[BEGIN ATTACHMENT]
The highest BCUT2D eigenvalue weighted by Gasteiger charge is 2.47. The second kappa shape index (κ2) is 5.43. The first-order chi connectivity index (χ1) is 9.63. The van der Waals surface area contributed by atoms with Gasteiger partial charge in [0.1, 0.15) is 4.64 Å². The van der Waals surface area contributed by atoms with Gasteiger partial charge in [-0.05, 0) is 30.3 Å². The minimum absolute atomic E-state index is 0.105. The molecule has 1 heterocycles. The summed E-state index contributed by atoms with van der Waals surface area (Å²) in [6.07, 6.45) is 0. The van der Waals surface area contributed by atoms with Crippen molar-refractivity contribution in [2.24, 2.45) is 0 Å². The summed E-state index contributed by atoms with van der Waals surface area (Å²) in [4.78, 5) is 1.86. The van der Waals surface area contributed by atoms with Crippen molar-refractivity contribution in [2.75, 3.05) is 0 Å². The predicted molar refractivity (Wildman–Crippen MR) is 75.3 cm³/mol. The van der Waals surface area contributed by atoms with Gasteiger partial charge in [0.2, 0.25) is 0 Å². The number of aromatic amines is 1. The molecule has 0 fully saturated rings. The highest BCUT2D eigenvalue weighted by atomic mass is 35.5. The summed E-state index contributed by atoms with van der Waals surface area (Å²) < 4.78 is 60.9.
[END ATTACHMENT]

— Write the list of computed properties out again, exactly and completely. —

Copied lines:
The highest BCUT2D eigenvalue weighted by Gasteiger charge is 2.47. The second kappa shape index (κ2) is 5.43. The first-order chi connectivity index (χ1) is 9.63. The van der Waals surface area contributed by atoms with Gasteiger partial charge in [0.1, 0.15) is 4.64 Å². The van der Waals surface area contributed by atoms with Gasteiger partial charge in [-0.05, 0) is 30.3 Å². The minimum absolute atomic E-state index is 0.105. The molecule has 1 heterocycles. The summed E-state index contributed by atoms with van der Waals surface area (Å²) in [6.07, 6.45) is 0. The van der Waals surface area contributed by atoms with Crippen molar-refractivity contribution in [2.24, 2.45) is 0 Å². The summed E-state index contributed by atoms with van der Waals surface area (Å²) in [4.78, 5) is 1.86. The van der Waals surface area contributed by atoms with Crippen molar-refractivity contribution in [2.75, 3.05) is 0 Å². The predicted molar refractivity (Wildman–Crippen MR) is 75.3 cm³/mol. The van der Waals surface area contributed by atoms with Gasteiger partial charge in [0.2, 0.25) is 0 Å². The number of aromatic amines is 1. The molecule has 0 fully saturated rings. The highest BCUT2D eigenvalue weighted by atomic mass is 35.5. The summed E-state index contributed by atoms with van der Waals surface area (Å²) < 4.78 is 60.9.